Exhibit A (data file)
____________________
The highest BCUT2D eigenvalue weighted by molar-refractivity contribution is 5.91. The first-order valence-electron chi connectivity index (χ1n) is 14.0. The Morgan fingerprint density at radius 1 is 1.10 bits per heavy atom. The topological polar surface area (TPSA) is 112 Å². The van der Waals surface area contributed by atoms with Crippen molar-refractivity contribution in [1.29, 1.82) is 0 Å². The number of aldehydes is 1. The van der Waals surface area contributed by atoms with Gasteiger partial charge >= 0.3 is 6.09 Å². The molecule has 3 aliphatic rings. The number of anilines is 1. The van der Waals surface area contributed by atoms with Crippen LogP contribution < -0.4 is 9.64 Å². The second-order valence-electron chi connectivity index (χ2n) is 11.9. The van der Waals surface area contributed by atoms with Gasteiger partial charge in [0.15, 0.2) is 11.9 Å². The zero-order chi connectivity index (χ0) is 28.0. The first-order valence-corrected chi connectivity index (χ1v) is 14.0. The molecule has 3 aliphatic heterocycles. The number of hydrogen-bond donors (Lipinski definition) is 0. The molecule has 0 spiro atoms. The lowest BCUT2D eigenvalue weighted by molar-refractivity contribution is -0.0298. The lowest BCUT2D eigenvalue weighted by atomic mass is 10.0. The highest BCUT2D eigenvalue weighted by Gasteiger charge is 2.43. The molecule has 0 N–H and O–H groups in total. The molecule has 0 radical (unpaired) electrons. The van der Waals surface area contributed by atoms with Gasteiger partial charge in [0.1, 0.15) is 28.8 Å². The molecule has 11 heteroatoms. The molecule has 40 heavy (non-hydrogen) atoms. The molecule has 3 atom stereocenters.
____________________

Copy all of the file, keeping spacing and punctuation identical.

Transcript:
The highest BCUT2D eigenvalue weighted by molar-refractivity contribution is 5.91. The first-order valence-electron chi connectivity index (χ1n) is 14.0. The Morgan fingerprint density at radius 1 is 1.10 bits per heavy atom. The topological polar surface area (TPSA) is 112 Å². The van der Waals surface area contributed by atoms with Crippen molar-refractivity contribution in [1.29, 1.82) is 0 Å². The number of aldehydes is 1. The van der Waals surface area contributed by atoms with Gasteiger partial charge >= 0.3 is 6.09 Å². The molecule has 3 aliphatic rings. The number of anilines is 1. The van der Waals surface area contributed by atoms with Crippen LogP contribution < -0.4 is 9.64 Å². The second-order valence-electron chi connectivity index (χ2n) is 11.9. The van der Waals surface area contributed by atoms with Gasteiger partial charge in [0.15, 0.2) is 11.9 Å². The zero-order chi connectivity index (χ0) is 28.0. The first-order valence-corrected chi connectivity index (χ1v) is 14.0. The molecule has 3 aliphatic heterocycles. The number of hydrogen-bond donors (Lipinski definition) is 0. The molecule has 0 spiro atoms. The lowest BCUT2D eigenvalue weighted by molar-refractivity contribution is -0.0298. The lowest BCUT2D eigenvalue weighted by atomic mass is 10.0. The highest BCUT2D eigenvalue weighted by Gasteiger charge is 2.43. The molecule has 0 N–H and O–H groups in total. The molecule has 0 radical (unpaired) electrons. The van der Waals surface area contributed by atoms with Gasteiger partial charge in [0.1, 0.15) is 28.8 Å². The molecule has 11 heteroatoms. The molecule has 40 heavy (non-hydrogen) atoms. The molecule has 3 atom stereocenters.